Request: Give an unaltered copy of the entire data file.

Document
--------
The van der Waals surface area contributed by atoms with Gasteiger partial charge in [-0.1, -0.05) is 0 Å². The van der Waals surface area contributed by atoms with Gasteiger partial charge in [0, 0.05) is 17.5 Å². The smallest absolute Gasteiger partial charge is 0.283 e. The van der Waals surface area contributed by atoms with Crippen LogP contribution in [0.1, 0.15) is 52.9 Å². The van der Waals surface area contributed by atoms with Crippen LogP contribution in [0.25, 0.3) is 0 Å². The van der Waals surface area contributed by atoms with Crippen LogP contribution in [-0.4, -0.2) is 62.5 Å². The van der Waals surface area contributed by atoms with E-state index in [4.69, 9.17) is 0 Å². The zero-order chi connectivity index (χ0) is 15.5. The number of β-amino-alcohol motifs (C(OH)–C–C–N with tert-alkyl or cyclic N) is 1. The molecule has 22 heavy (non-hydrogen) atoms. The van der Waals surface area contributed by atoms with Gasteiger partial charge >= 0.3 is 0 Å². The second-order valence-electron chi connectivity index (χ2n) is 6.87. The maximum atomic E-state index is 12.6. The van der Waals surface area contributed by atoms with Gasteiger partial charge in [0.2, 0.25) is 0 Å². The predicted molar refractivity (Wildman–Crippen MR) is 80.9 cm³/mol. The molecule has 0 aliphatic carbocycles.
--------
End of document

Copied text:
The van der Waals surface area contributed by atoms with Gasteiger partial charge in [-0.1, -0.05) is 0 Å². The van der Waals surface area contributed by atoms with Gasteiger partial charge in [0, 0.05) is 17.5 Å². The smallest absolute Gasteiger partial charge is 0.283 e. The van der Waals surface area contributed by atoms with Crippen LogP contribution in [0.1, 0.15) is 52.9 Å². The van der Waals surface area contributed by atoms with Crippen LogP contribution in [0.25, 0.3) is 0 Å². The van der Waals surface area contributed by atoms with Crippen LogP contribution in [-0.4, -0.2) is 62.5 Å². The van der Waals surface area contributed by atoms with E-state index in [4.69, 9.17) is 0 Å². The zero-order chi connectivity index (χ0) is 15.5. The number of β-amino-alcohol motifs (C(OH)–C–C–N with tert-alkyl or cyclic N) is 1. The molecule has 22 heavy (non-hydrogen) atoms. The van der Waals surface area contributed by atoms with Gasteiger partial charge >= 0.3 is 0 Å². The second-order valence-electron chi connectivity index (χ2n) is 6.87. The maximum atomic E-state index is 12.6. The van der Waals surface area contributed by atoms with Gasteiger partial charge in [0.2, 0.25) is 0 Å². The predicted molar refractivity (Wildman–Crippen MR) is 80.9 cm³/mol. The molecule has 0 aliphatic carbocycles.